Caregiving from my kitchen

Marinated Broccoli

Marinated Broccoli - so simple it's barely a recipe, but a tasty, and useful way to prepare leftover or frozen vegetables.

Here’s another So Simple it’s Barely a Recipe post… but it’s a useful technique to have up your sleeve for – well, weeks like this. Between schedule and weather, I didn’t get out to shop, but I realized I hadn’t had enough vegetables at lunch, so what would work with ham on rice cakes? Salad, sure, but I didn’t have anything… wait…

Marinated Broccoli - so simple it's barely a recipe, but a tasty, and useful way to prepare leftover or frozen vegetables.

I first had a variation of this years ago, when a family member brought it to Thanksgiving. It’s great for that, or potlucks, or a carried lunch – anything that’s going to have to sit a while, that may be out of the fridge for a while, and that you might not be able to reheat… (Just – if you’re taking it to a meal someone else is planning, tell them you’re bringing a cold dish, not just “broccoli!”  Mom was a bit taken aback – if she’d known, she would have used this as salad and served another hot vegetable dish!)

If you are making it nicely for a holiday meal, you can certainly steam fresh broccoli spears, as he did – that is lovely. But I realized it also works with leftover vegetables – doesn’t even have to be broccoli, though something firm… And it is a really useful treatment for frozen vegetables. I do suggest thawing them first, at least the first time you use a certain type, as some hold water and you don’t want it soggy.

Marinated Broccoli - so simple it's barely a recipe, but a tasty, and useful way to prepare leftover or frozen vegetables.

So here I was, just finished breakfast, making sure I had something for lunch. Vegetables, right, I want vegetables… I have frozen broccoli florets. What could I do? Marinate!

Tangent – this is one place I like to use this old Tupperware bowl. The rounded bottom makes it easy to toss the vegetables with the marinade, and the bowl seals (always a good thing if you use marinade.)

Mix two tablespoons of olive oil and one tablespoon vinegar in the bottom of the bowl. I like good sharp wine vinegar – and this was a fancy Champagne vinegar! (Mostly because I finished my standby a few weeks ago and had not yet replaced it…) You can use your preferred vinegar, of course, and a nice cider vinegar takes it in a slightly different direction, also good… I like this proportion, but you may want to drop the vinegar to two teaspoons to start, this would be too sharp for some. Depends on both your taste and your vinegar.

Marinated Broccoli - so simple it's barely a recipe, but a tasty, and useful way to prepare leftover or frozen vegetables.

Then add… some kind of seasoning. (Why, yes, we’re being flexible!) I used a commercial seasoning blend, you can use Italian Herbs, or a single dried herb, or your own blend… If your mixture does not have salt (some do) you may want to add just a light sprinkle of salt. Then mix them together well. And if you think this sounds rather like a basic oil and vinegar dressing, you are right. If you have a jar of homemade herb dressing – for that matter, in a pinch, if you have a bottle of commercial Italian dressing – feel free to use it!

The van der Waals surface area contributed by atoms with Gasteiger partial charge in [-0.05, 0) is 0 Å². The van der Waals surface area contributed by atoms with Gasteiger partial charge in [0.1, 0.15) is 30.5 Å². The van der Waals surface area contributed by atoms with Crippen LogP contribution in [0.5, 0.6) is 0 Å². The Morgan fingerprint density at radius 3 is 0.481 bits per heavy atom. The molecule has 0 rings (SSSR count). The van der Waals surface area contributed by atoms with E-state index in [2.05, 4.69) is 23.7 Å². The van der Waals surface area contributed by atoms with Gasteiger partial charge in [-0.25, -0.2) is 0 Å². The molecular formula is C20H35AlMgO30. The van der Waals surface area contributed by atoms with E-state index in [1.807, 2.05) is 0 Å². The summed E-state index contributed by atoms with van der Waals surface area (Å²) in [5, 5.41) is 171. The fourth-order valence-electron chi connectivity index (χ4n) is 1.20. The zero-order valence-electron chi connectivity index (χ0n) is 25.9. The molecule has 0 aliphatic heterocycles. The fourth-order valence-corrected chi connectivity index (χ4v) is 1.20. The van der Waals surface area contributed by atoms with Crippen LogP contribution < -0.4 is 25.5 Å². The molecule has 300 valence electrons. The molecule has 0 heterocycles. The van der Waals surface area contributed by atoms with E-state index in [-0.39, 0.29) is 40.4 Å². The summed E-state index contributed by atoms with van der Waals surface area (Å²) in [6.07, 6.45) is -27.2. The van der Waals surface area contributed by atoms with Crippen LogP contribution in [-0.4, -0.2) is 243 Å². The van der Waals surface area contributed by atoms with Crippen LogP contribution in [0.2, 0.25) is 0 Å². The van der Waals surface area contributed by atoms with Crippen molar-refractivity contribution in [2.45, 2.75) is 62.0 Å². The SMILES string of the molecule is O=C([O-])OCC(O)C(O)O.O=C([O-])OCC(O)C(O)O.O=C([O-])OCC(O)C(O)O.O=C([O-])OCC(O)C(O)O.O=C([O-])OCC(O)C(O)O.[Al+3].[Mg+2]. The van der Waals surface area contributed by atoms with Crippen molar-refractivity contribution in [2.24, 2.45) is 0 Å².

Marinated Broccoli - so simple it's barely a recipe, but a tasty, and useful way to prepare leftover or frozen vegetables.

So then add vegetables. I used half a pound of broccoli – I might use the same amount of a commercial mix we are fond of, with broccoli, cauliflower, and carrots. I could use green beans. Anything firm, that won’t wilt (greens don’t work for this.) Put them in the bowl, and stir well, to coat the vegetables with the dressing. (The reason I like this bowl? I sealed it and shook it – I find that distributes dressing better than any other method!) Let it marinate a few hours, or overnight, and stir again if you have a chance – and it is ready.

I think it is especially useful in a carried lunch. Packing lunch in the morning I can toss the vegetables and a bit of dressing into a sealed container, and put it in a thermal bag with the rest of the meal. Jouncing around in my bag just serves to better distribute the marinade, the vegetables thaw and help keep everything else cool, the marinade keeps the taste bright and fresh. But it’s also good for times you want a salad but don’t have classic Salad Vegetables, or have greens but want to add more substance. And don’t forget what a good use it is of leftovers! Stream some extra at dinner time, put it in a container with marinade, and you have marinated broccoli for lunch. (And then you don’t keep forgetting to eat vegetables for lunch… I think I’ll be doing this!)

Marinated Broccoli - so simple it's barely a recipe, but a tasty, and useful way to prepare leftover or frozen vegetables.

Marinated Broccoli

Marinated Broccoli - so simple it's barely a recipe, but a tasty, and useful way to prepare leftover or frozen vegetables.

5 minPrep Time

5 minTotal Time

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Ingredients

  • 2 T olive oil
  • 2-3 t wine vinegar
  • 1 t herbal seasoning blend
  • dash salt if needed
  • 8 oz cooked broccoli (leftover or frozen are fine.)

Instructions

  1. Mix the first four ingredients in a bowl until blended.
  2. Add the broccoli, stir well to coat the vegetable with the dressing.
  3. Let marinate several hours to overnight, stirring occasionally.

Notes

Perfect for carried lunches or potlucks - any time you need a vegetable dish that will be good after being carried or sitting around.

7.8.1.2
179
https://www.inhabitedkitchen.com/marinated-broccoli/

Marinated Broccoli - so simple it's barely a recipe, but a tasty, and useful way to prepare leftover or frozen vegetables.

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